13. A camera having an automatic focusing device according to claim 12, wherein said driving circuit is adapted for driving said image forming optical system to said second in-focus position in accordance with the state of focusing of said image forming optical system on said second object, and for driving the same from said second in-focus position to a position which internally divides the distance between said first and second in-focus positions at a predetermined ratio, and wherein said prohibiting means prohibits the driving of said image forming optical system to said second in-focus position when said discrimination means has discriminated that the detected state of focusing on said second object does not represent the correct focusing state.
14. A camera having an automatic focusing device according to claim 11, wheein said focus detection circuit has light-receiving elements for receiving the image of said first and second objects through said image forming optical system and a processing circuit for detecting the focusing state on the basis of the output from said light receiving elements, said processing circuit being adapted for outputting a contrast signal representing the contrast of said image received by said light receiving elements, said discrimination means being adapted for receiving said contrast signal and discriminating that said output from said focus detection circuit does not represent the correct focusing state when said contrast value is lower than a predetermined value.
15. A camera having an automatic focusing device comprising:
(a) a focus detection circuit capable of producing a focus signal corresponding to a state of focusing of an image forming optical system;
(b) a driving circuit for driving said image forming optical system in accordance with the focusing signal from said detection circuit;
(c) a drive control circuit capable of taking a first state in which said drive control circuit drives said image forming optical system to a first in-focus position where said image forming system focuses on an object by controlling said driving circuit in accordance with the focus signal from said focus detection circuit, a second state in which said drive control circuit drives said image forming optical system from said first in-focus position to a second in-focus position whee said image forming system focuses on another object by controlling said driving circuit in accordance with the focus signal from said focus detection circuit, and a third state in which said drive control circuit drives said image forming optical system to position intermediate between said first and second in-focus positions;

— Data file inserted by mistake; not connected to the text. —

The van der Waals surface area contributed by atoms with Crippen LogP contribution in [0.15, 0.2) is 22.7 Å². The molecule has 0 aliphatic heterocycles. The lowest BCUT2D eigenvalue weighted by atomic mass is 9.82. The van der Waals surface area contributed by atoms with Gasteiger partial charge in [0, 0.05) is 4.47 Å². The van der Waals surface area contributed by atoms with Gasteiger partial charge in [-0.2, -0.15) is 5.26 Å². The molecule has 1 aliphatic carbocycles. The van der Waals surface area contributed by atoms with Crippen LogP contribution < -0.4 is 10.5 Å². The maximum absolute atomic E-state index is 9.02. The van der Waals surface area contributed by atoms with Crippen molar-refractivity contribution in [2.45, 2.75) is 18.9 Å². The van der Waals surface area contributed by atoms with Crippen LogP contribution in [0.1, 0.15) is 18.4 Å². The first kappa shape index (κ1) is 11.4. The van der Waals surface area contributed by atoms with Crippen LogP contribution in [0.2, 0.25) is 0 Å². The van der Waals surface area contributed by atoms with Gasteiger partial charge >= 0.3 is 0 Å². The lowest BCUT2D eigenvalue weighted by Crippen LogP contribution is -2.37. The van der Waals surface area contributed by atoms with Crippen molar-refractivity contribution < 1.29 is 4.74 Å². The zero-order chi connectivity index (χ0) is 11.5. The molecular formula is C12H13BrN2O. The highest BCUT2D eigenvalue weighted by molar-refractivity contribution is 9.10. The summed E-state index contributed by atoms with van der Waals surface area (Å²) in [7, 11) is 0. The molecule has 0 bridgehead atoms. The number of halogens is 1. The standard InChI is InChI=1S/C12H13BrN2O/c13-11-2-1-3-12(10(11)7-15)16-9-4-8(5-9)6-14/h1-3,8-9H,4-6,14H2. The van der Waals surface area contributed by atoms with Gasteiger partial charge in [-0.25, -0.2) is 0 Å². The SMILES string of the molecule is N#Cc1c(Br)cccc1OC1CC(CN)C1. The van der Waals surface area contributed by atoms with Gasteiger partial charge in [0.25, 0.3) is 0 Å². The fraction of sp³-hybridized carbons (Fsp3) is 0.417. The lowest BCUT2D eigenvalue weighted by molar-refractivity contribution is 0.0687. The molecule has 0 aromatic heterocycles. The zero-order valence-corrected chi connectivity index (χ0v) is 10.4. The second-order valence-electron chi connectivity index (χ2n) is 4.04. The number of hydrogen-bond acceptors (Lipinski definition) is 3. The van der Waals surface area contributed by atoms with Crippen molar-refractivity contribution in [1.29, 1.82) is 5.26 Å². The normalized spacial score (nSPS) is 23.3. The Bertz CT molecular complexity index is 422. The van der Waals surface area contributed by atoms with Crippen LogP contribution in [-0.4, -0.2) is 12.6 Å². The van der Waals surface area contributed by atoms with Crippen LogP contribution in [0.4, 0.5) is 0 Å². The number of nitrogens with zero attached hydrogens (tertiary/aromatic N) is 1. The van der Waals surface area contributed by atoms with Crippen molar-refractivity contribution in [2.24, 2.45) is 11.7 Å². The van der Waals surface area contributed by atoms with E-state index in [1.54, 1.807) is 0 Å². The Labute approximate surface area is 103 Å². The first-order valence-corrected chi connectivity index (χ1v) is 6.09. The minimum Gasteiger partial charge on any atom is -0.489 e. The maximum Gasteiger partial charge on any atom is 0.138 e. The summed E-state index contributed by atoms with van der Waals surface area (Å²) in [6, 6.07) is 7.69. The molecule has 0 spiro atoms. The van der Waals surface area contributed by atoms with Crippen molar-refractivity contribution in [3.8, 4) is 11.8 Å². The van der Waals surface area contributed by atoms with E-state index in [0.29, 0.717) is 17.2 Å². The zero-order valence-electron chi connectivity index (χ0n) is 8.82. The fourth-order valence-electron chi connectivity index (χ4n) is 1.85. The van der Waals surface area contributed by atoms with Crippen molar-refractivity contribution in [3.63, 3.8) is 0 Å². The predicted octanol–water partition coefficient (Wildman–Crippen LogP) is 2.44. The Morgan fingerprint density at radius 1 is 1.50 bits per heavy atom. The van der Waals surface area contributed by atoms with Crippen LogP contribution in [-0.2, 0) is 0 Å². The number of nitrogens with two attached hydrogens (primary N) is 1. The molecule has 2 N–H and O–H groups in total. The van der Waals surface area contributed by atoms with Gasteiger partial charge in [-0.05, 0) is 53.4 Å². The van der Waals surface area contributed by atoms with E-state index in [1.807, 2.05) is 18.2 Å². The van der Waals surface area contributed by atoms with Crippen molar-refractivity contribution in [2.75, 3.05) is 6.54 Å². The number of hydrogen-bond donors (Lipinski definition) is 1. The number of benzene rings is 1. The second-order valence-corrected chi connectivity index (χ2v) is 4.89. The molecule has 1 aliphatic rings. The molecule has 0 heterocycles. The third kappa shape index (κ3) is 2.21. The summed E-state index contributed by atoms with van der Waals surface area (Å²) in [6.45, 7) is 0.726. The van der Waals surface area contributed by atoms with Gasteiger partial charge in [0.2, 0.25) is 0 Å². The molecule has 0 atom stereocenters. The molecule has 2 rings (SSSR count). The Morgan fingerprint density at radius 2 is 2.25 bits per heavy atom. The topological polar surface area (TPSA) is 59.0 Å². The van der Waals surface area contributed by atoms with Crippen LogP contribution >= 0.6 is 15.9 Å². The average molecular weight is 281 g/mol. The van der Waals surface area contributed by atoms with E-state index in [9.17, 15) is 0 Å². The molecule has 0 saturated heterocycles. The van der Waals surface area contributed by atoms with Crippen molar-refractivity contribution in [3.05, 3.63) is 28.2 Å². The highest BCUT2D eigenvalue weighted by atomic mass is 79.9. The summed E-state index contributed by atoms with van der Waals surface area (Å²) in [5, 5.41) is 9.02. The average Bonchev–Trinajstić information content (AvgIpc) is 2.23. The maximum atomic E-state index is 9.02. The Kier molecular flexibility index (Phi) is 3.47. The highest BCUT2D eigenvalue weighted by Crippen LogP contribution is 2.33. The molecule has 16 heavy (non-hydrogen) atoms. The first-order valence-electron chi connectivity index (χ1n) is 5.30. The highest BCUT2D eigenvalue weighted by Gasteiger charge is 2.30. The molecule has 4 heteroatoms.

(d) a manual operation means for switching said drive control circuit from said first state to said second state and from said second state to said third state;
(e) discrimination means for discriminating whether the focus signal from said focus detection circuit properly represents the focusing state; and
(f) prohibiting means for prohibiting the driving of said image forming optical system by said drive control circuit according to the focus signal in said second state when said discrimination means has discriminated that the focus signal derived from said focus detection circuit in said second state of said drive control circuit does not properly represents the focusing state.
16. A camera having an automatic focusing device according to claim 15, wherein said focus detection circuit has light-receiving elements for receiving the image of said object through said image forming optical system and a processing circuit for detecting the focusing state on the basis of the output from said light receiving elements, said processing circuit being adapted for outputting a contrast signal representing the contrast of said image received by said light receiving elements, said discrimination means being adapted for receiving aid contrast signal and discriminating that said output from said focus detection circuit does not represent the correct focusing state when said contrast value is lower than a predetermined value.